What Google Wave means for future of file sharing

9 Oct 2009

It’s new and shiny and many of us testing Google Wave have yet to see the full extent of its value because aside from being in preview mode, there aren’t any people to wave at.

Much like when I started out in Twitter, I thought, “Where’s all the fun at?” when I first opened Google Wave, because a time line filled with dustballs and the echoing sound of your own voice is a bit useless and depressing.

Now Twitter is literally a lifeline to friends, news and local events, and all things relevant in my life are filtered into this simple microblogging tool.

But what if I could add other things, like drag-and-drop file sharing, the embedding of rich content and an email-like interface where pings and waves are really emails and tweets mixed with IM?

All a-twitter over drag-and-drop file sharing

So we’ve already discovered this as we have been exploring or reading about Google Wave and reviews are mixed because we’re not yet sure what to think. However, the drag-and-drop file sharing mixed with the potential interaction of Twitter is huge. Huge.

I dropped a music track into a three-way Wave and it showed up immediately and was ready to play straight inside iTunes within a minute.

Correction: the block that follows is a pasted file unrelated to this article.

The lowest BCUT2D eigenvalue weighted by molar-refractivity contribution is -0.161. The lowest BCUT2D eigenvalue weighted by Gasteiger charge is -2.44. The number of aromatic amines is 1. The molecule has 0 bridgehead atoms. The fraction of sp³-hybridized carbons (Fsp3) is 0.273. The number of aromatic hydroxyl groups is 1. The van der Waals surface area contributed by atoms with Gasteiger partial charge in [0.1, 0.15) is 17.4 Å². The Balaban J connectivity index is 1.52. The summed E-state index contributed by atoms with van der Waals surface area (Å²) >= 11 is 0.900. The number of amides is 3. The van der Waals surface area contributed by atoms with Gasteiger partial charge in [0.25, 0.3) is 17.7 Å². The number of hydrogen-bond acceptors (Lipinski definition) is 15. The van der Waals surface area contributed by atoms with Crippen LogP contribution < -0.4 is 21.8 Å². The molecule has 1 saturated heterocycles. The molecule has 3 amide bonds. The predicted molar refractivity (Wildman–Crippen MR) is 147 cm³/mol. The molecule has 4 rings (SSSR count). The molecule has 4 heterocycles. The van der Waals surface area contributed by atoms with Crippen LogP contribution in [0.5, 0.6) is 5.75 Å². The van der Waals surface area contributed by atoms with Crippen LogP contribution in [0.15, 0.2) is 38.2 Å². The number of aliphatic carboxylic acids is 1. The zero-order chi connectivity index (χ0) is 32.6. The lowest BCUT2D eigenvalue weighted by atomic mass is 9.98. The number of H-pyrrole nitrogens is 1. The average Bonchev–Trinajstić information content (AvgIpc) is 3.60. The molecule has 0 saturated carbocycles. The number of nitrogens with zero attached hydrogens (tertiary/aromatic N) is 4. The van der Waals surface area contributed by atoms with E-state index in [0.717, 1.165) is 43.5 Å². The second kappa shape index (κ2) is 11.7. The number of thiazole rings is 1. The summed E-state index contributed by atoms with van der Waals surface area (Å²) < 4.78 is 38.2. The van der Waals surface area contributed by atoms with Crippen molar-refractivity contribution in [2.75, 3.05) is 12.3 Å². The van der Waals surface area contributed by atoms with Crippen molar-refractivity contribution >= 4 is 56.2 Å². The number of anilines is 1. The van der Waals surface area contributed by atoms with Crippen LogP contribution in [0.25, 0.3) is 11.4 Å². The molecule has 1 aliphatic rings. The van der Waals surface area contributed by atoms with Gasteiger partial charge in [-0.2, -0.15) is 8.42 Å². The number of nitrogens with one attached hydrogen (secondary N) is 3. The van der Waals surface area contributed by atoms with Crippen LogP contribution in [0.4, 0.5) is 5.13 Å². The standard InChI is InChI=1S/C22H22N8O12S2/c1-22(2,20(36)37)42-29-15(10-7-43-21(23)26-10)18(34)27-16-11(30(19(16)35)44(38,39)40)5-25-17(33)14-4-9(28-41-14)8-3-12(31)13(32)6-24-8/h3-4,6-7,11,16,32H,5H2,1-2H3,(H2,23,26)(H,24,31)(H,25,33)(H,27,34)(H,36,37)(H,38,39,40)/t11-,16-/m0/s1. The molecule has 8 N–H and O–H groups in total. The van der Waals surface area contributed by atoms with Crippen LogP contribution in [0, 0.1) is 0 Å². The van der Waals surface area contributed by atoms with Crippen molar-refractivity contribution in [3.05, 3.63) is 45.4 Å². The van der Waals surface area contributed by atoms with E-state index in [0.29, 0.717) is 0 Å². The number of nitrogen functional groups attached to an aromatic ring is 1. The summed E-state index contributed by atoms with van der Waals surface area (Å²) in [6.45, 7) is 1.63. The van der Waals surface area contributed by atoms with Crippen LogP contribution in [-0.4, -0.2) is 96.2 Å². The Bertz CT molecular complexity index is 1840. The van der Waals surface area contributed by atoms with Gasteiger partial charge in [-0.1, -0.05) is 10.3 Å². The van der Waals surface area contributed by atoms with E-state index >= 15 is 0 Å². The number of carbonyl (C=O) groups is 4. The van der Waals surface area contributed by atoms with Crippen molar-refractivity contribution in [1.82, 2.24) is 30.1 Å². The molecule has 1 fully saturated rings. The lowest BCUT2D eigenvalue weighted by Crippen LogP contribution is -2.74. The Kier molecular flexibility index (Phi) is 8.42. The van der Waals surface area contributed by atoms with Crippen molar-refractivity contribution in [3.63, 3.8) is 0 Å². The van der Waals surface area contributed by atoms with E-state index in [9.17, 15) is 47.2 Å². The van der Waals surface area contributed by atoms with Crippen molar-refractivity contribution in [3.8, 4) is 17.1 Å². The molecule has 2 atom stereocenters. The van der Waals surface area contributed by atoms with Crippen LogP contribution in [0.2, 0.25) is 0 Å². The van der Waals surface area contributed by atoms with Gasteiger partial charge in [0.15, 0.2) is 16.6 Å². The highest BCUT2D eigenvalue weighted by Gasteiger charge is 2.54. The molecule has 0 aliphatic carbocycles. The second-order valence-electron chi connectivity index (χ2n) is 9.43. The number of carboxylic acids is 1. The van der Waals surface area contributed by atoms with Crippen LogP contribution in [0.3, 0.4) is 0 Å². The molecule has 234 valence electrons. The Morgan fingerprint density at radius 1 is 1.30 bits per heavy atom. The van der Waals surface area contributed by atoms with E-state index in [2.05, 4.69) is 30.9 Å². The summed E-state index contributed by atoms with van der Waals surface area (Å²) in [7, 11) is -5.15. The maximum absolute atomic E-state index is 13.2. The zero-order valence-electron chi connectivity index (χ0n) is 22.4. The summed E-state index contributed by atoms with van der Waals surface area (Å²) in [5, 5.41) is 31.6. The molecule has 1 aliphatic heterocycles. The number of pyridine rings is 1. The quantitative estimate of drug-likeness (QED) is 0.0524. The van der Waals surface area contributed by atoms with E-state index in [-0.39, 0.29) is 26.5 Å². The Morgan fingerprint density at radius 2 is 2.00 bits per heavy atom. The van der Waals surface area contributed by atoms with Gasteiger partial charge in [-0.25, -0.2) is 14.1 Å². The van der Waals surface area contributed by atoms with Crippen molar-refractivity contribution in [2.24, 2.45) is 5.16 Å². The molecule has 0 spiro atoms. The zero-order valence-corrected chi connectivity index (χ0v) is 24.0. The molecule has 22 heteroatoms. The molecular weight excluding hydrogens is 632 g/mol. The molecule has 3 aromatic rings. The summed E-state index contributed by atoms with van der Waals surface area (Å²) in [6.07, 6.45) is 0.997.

I’m not going to bother going to P2P file sharing sites if I can create or seek a public wave with a music file dropped in.

This raises a few issues – will the ease of use of a social-web service mixed with the popularity of Google products make this the next p2p, and will music piracy move to this platform?

Size matters

More importantly, can Google clamp down on Waves, no matter what the size? You see, when you start messing with the email model (where the private contents are your own) and give the messaging and storage capabilities to a Twitter-like interaction model and let people plop in files left, right and centre, you can’t predict how it will be used.

I know there are real-time collaboration web tools with drag and drop, eg, Drop.io, and even that Kevin Rose’s Twitter-based file-sharing service Pownce didn’t take off at all, but this is different. It’s different because it’s Google, it’s mainstream and it’s easy.

If sharing music, legal or not, is this effortless will we all be doing it soon?

By Marie Boran

Photo: Reviews of Google Wave have been mixed.